The production and marketing of industrial hemp would be authorized in Iowa in compliance with federal law under a bipartisan bill passed Wednesday by the Iowa Senate. The Senate approved Senate File 2398, titled the "Iowa Industrial Hemp Act," on a 49-0 vote, sending the measure to the House.
Rhode Island is launching a program to buy farms and sell them to new farmers for dirt cheap. A farm bought for $500,000, for example, could then be sold for $100,000. It is an unconventional approach to ensure that farming remains viable. Under the program, the state will buy a farm at the full appraised value, which takes into account the land's worth if it was developed. The state will then resell the farm at the agricultural appraised value, which is its worth solely as a farm. That is typically 20 percent of the full value, Ayars said. The condition is that it must remain a farm, which the state broadly defines as anything related to the production of agricultural crops or raising livestock.Rhode Island plans to spend $3 million from the most recent environmental bond approved by voters to buy farmland and development rights.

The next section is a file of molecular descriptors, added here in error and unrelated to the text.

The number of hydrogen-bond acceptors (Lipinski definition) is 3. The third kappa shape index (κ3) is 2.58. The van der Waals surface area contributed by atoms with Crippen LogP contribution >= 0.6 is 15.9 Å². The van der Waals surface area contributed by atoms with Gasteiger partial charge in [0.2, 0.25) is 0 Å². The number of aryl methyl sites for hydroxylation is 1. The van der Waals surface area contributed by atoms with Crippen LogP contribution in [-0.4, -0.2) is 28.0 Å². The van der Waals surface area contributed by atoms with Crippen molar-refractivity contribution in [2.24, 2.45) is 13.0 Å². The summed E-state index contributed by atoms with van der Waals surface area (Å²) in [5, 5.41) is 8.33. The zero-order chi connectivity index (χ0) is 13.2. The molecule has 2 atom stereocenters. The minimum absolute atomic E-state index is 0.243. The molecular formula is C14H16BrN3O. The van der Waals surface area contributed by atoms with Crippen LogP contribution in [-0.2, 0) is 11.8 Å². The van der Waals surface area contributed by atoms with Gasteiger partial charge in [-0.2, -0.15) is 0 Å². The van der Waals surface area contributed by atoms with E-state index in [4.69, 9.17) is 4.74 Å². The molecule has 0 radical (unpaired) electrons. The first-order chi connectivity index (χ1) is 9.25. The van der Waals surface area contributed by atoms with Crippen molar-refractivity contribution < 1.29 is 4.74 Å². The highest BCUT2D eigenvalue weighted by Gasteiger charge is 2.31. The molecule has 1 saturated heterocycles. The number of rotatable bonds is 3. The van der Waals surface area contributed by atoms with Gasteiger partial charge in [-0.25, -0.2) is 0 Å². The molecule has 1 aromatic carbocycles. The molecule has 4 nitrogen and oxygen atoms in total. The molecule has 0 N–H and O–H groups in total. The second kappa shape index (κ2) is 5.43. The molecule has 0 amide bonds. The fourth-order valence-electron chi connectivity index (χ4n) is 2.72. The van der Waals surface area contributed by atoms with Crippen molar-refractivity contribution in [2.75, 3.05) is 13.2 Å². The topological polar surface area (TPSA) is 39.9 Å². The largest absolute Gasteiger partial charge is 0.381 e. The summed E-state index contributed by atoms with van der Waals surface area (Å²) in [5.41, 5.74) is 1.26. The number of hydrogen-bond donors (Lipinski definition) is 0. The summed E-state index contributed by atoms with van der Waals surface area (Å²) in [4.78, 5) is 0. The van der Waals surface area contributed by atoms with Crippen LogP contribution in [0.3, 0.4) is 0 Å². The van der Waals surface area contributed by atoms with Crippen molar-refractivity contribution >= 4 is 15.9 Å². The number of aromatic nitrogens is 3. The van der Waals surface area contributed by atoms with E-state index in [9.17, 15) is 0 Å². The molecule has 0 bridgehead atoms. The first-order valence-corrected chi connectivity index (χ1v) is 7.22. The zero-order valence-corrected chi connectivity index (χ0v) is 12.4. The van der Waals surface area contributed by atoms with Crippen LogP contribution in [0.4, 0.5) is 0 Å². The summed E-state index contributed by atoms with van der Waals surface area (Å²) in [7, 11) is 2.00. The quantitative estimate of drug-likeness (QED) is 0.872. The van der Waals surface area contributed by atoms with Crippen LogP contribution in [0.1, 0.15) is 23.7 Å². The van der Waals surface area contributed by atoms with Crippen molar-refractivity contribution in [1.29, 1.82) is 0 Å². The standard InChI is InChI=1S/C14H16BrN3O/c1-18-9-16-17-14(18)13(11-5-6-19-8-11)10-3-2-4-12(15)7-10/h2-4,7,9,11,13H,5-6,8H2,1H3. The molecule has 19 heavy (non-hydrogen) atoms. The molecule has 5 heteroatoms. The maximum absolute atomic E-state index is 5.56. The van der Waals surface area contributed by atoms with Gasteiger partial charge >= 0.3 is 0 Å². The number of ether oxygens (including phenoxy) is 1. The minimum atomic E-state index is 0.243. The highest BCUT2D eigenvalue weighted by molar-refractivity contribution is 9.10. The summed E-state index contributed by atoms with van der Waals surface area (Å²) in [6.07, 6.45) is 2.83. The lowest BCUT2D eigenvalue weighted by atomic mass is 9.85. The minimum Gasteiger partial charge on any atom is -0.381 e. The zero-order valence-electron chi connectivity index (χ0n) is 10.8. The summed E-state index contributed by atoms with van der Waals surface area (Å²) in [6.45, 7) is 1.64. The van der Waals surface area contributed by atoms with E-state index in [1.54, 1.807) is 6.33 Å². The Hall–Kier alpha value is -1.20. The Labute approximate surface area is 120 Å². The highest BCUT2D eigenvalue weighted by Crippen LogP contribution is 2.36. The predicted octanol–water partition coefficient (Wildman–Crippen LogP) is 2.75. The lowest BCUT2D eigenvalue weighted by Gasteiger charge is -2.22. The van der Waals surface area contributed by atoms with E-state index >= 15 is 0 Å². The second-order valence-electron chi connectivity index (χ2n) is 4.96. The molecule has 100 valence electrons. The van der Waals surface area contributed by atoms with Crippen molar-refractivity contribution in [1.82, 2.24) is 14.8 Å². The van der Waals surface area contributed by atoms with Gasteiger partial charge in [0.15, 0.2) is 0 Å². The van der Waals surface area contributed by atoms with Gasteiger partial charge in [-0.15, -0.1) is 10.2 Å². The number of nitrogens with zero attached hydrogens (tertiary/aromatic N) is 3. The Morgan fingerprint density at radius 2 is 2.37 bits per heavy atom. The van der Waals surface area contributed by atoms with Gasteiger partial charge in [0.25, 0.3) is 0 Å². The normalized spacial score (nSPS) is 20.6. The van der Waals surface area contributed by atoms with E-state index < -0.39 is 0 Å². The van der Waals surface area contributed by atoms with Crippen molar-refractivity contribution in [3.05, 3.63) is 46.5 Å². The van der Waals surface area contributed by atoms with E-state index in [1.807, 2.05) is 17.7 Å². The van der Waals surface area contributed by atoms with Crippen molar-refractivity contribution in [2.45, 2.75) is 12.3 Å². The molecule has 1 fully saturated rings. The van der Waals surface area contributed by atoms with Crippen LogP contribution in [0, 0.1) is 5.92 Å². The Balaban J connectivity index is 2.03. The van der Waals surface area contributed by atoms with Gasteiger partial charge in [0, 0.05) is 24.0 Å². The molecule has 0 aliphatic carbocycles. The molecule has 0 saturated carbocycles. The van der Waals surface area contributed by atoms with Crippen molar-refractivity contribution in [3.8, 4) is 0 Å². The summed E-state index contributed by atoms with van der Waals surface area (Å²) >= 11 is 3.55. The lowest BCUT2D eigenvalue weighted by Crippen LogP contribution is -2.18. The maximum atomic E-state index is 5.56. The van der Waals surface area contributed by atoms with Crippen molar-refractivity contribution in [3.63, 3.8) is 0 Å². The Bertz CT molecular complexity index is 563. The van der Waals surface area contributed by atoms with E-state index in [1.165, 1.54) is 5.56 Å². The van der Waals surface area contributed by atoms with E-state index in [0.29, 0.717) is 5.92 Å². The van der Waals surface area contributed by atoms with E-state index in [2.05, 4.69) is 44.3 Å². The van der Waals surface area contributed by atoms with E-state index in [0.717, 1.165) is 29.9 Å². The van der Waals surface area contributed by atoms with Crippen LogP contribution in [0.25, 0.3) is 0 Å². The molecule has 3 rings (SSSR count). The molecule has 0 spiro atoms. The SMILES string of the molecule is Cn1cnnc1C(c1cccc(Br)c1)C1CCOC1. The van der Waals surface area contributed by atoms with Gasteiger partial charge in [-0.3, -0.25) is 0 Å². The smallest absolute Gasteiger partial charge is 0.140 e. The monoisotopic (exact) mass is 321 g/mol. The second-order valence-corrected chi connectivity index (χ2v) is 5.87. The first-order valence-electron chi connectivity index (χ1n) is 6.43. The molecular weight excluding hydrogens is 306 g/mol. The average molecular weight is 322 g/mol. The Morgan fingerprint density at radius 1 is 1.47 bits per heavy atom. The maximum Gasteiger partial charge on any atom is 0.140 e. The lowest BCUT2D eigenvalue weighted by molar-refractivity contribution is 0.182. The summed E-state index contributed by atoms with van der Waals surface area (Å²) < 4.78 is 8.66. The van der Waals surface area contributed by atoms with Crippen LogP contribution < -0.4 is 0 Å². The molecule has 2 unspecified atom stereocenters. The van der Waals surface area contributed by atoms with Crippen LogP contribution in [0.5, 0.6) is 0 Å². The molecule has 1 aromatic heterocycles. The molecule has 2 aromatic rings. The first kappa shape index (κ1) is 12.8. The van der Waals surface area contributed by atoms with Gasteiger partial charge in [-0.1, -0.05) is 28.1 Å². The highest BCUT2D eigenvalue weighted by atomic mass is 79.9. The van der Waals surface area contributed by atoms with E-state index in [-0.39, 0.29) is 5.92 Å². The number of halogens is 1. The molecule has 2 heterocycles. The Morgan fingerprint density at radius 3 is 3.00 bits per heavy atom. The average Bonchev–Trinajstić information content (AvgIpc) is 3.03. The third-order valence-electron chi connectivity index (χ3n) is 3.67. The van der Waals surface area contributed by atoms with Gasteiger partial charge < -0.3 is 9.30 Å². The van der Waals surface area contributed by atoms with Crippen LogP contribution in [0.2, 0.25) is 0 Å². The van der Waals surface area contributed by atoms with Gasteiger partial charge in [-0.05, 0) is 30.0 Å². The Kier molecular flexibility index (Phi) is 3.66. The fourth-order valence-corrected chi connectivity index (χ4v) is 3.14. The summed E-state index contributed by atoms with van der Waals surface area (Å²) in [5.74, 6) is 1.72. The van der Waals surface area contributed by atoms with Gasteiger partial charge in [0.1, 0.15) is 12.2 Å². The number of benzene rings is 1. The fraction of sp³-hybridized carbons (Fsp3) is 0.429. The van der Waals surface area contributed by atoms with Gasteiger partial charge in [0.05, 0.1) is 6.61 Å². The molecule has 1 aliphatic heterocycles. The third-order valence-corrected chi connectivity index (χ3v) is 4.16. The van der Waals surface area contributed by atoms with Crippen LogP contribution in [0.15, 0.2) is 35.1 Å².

Officials in a central Indiana county are dropping their fight against a proposed 10,000-hog farm after threats of legal action since a state agency has approved the project. The Delaware County commissioner had put a hold on building permits for the farm in the northern part of the county. The Indiana Department of Environmental Management recently approved plans for the confined animal feeding operation. That's despite concerns from residents over possible well water pollution and the farm field application of manure produced in the site's four barns.